Transcriptomic response of Enterococcus faecalis to iron excess
ABSTRACT: To further investigate the homeostatic response of E. faecalis to Fe exposure, we examine the whole-genome transcriptional response of wild-type (WT) exposed to non toxic Fe excess. This experiment correspond the work titled Transcriptomic response of Enterococcus faecalis to iron excess (work in preparation) A four chip study using total RNA recovered from four separate wild-type cultures of Enterococcus faecalis OG1RF, two controls samples (N medium growth) and two iron samples (N medium gowth with 0.5 mM Fe-NTA). Each chip measures the expression level of 3,114 genome genes from Enterococcus faecalis strain V583 (A7980-00-01).
Project description:The microarrays experiments was performed with the purpose of identify transcriptional networks activated by copper. This experiment correspond the work tituled Enterococcus faecalis reconfigure the activation of its transcriptional regulatory networks under different copper exposure levels (work in preparation).Mauricio Latorrea,b, Jessica Galloway-Peñac,d,e, Jung Hyeo Rhoc,d, Marko Budinichf, Barbara E. Murrayc,d,e, Alejandro Maassb,f, Mauricio Gonzáleza,b,f*. a INTA, Laboratorio de Bioinformática y Expresión Génica, INTA, Universidad de Chile, Santiago, Chile. b Center for Genome Regulation (Fondap 15090007), University of Chile, Santiago, Chile. c Division of Infectious Disease, Department of Medicine, University of Texas Medical School, Houston, Texas, United States of America. d Center for the Study of Emerging and Reemerging Pathogens, University of Texas Medical School, Houston, Texas, United States of America. e Department of Microbiology and Molecular Genetics, University of Texas Medical School, Houston, Texas, United States of America f Mathomics, Center for Mathematical Modeling (UMI2807CNRS), Santiago, Chile. * Corresponding author. Address: El Líbano 5524, Santiago 11, Chile. Fax: +56 (2) 2214030. A eight chip study (two technical replicates) using total RNA recovered from four separate cultures of: Enterococcus faecalis OG1RF (N medium growth), Enterococcus faecalis OG1RF copΔ mutant strain (N medium growth), Enterococcus faecalis OG1RF copΔ mutant low copper treatment (N medium growth + 0.05 mM CuSO4) and Enterococcus faecalis OG1RF copΔ mutant low copper treatment (N medium growth + 0.5 mM CuSO4). Each chip measures the expression level of 3,114 genome genes from Enterococcus faecalis strain V583 (A7980-00-01).
Project description:Gene content in various Enterococcus faecalis strains compared to E. faecalis V583. Strains have been compared to the V583 strain by comparative genomic hybridization using genome-wide PCR-based microarrays representing the V583 genome. Genes have been deemed "present" or "divergent" in the various strains.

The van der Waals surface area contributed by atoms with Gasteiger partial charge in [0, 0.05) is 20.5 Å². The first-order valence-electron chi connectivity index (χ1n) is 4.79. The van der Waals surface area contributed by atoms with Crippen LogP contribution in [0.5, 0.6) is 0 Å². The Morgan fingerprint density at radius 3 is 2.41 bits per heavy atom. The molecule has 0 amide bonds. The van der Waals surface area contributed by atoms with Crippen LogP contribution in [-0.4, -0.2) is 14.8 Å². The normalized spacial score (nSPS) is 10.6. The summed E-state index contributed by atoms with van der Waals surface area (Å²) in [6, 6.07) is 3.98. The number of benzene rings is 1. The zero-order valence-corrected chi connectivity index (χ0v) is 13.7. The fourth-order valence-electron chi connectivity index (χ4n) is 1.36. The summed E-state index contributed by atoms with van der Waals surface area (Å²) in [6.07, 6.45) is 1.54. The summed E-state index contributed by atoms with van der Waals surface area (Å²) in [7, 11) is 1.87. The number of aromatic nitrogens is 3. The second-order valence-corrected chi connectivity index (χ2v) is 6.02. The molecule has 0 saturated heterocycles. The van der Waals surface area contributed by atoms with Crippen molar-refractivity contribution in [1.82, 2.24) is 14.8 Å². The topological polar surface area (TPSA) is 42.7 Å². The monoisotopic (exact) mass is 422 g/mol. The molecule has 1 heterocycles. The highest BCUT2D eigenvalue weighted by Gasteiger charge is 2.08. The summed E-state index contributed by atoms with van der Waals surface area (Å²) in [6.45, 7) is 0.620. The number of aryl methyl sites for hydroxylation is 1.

Project description:Diatoms, which are responsible for up to 40% of the 45 to 50 billion metric tons of organic carbon production each year in the sea, are particularly sensitive to Fe stress. Here we describe the transcriptional response of the pennate diatom Phaeodactylum tricornutum to Fe limitation using a partial genome microarray based on EST and genome sequence data. Processes carried out by components rich in Fe, such as photosynthesis, mitochondrial electron transport and nitrate assimilation are down-regulated to cope with the reduced cellular iron quota. This retrenchment is compensated by nitrogen (N) and carbon (C) reallocation from protein and storage carbohydrate degradation, adaptations to chlorophyll biosynthesis and pigment metabolism, removal of excess electron s by mitochondrial alternative oxidase (AOX), augmented Fe-independent oxidative stress responses, and sensitized iron capture mechanisms. Keywords: Marine phytoplankton, pinnate diatom Wild-type Phaeodactylum tricornutum was grown under Fe replete (10,000 nM) and Fe limiting (5nM) conditions. Partial genome gene expression analysis of iron-inducible genes was conducted using a two-color competitive hybridization microarray.
Project description:Analysis of changes in gene expression in Enterococcus faecalis OG1 delta-EF2638 mutant compared to wild-type OG1 strain. The deletion mutant has a growth defect when grown with aeration The mutant presented in this study is described and characterized in Vesic, D. and Kristich, C.J. 2012. A Rex-family transcriptional repressor influnces H2O2 accumulation by Enterococcus faecalis. (submitted for publication) Microarray analysis was done using RNA isolated from two independent cultures of wild-type Enterococcus faecalis OG1 and two independent cultres of Enterococcus faecalis OG1 delta-EF2638 mutant; each RNA sample was subjected to triplicate hybridization (technical replicates) . Microarrays were custom designed to investigate expression of ORFs in Enterococcus faecalis OG1RF genome. The arrays were designed based on the OG1RF annotation generated with the Rapid Annotation Using Subsystem Technology (RAST) server (Aziz et. al. 2008. BMC Genomics 9:75), as described in Frank et al (2012) Infect. Immun. 80:539. The aim was eighteen probe pairs per ORF, each of which is present in triplicate.
Project description:Comparative genomic hybridization analysis of diverse Enterococcus faecalis strains to determine core species genome.<br>An additional data file, Gilmore_M-Genomotyping_Tables_12-21-2006.xls, containing information about data processing is available for download from <a href="ftp://ftp.ebi.ac.uk/pub/databases/microarray/data/experiment/MEXP/E-MEXP-1090/">ftp://ftp.ebi.ac.uk/pub/databases/microarray/data/experiment/MEXP/E-MEXP-1090/</a>